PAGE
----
Building a Legal Sociology of the Humanitarian Field

Humanitarian Studies Colloquium

Time: Tuesday, 14 March 2017 12:00-14:00
Place: PRIO, Hausmanns gate 3, Oslo

Building a Legal Sociology of the Humanitarian Field

On 14 March, the Department of Criminology and Sociology of Law (UiO), the Human rights in armed conflicts and emergency situations, and the law of international peace and security research group of the Faculty of Law (UiO), the Norwegian Centre for Humanitarian Studies, and PRIO will host the second Humanitarian Studies Colloquium focusing on the sociology of law.

The Humanitarian Studies Colloquium is a quarterly forum for scholarly discussion of methodological and thematic issues in the emergent field of humanitarian studies, taking place at PRIO. The Colloquium is organized in collaboration with the Humanitarianism Research Group at PRIO, and is open to invited participants.  The disciplinary focus of the first colloquiums was historical.

The disciplinary focus of this second colloquium will be the sociology of law. We will explore the emergent Norwegian scholarship in the field and collaboratively unpack how classic socio-legal topics like legal professions, litigation, cause lawyering,  and the flow of hard and soft norms in semi-autonomous social fields play out in the global emergency field.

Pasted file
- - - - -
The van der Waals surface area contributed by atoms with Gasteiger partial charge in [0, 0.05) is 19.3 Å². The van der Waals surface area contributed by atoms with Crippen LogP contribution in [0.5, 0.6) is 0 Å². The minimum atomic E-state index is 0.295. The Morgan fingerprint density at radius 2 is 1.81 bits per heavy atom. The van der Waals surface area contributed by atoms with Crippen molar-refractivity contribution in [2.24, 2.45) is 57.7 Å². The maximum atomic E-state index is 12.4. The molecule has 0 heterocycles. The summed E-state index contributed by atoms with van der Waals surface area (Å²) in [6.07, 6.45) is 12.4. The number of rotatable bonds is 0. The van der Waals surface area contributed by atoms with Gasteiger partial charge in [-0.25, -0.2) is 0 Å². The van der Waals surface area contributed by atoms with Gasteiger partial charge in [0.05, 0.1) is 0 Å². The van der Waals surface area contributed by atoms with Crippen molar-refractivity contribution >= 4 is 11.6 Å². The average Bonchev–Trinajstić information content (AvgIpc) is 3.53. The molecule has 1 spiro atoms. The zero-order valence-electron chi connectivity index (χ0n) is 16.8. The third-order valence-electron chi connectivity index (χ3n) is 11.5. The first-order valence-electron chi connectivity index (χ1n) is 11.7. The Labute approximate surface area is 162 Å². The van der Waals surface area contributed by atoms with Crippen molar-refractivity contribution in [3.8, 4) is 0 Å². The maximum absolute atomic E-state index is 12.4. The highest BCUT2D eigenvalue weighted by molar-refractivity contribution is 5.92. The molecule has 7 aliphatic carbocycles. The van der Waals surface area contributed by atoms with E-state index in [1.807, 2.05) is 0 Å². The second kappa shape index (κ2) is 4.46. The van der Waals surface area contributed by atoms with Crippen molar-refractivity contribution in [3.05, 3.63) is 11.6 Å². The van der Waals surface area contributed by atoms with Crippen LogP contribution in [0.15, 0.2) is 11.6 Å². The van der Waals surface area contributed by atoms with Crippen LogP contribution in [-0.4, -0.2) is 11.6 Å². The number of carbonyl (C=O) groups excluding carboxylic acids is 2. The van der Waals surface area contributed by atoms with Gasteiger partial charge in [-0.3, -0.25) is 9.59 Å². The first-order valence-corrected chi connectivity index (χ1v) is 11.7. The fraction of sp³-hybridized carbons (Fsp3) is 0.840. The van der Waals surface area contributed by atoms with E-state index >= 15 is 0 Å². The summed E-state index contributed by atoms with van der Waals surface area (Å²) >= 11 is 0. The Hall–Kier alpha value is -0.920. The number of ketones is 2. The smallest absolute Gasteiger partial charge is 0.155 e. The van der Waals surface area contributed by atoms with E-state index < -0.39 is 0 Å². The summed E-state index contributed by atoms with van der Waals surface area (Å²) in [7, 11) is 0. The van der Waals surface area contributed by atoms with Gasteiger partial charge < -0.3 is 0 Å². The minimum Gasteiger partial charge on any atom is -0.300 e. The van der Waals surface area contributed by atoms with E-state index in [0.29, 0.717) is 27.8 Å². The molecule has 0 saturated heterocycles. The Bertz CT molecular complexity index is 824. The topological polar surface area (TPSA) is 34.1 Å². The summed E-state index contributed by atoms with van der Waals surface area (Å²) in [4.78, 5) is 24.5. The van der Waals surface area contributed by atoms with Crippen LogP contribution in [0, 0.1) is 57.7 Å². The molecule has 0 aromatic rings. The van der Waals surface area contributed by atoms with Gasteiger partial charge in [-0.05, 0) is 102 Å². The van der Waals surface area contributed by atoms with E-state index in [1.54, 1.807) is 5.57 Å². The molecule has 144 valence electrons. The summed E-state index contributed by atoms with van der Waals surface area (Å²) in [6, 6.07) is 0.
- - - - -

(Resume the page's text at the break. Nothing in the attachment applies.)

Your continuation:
The study of international humanitarian law (IHL) has overwhelmingly been the terrain of doctrinal legal scholars, while the apparent lack of other law has meant that until recently, legal sociologists have paid little attention to the humanitarian sector. This is now changing.  Starting from a new article published in Oslo Law Review outlining a legal sociology of humanitarianism, we will collaboratively unpack how legal sociology helps us understand contemporary humanitarianism.

  • How do rules, standards and norms shape practices and interactions within and across humanitarian spaces globally?
  • What type of authority – and legal authority – do humanitarian actors have, and how is this authority produced and constrained?
  • What are the characteristics of the legal profession in the humanitarian sector?
  • What does legal sociology have to say about the shift towards court-ordered humanitarian practice as exemplified by the groundbreaking 2015 Steve Dennis versus the Norwegian Refugee Council case from the Oslo District court?

Note: this page will be updated with a more detailed program shortly. Contact Amanda Cellini(amacel@prio.org) with any questions.

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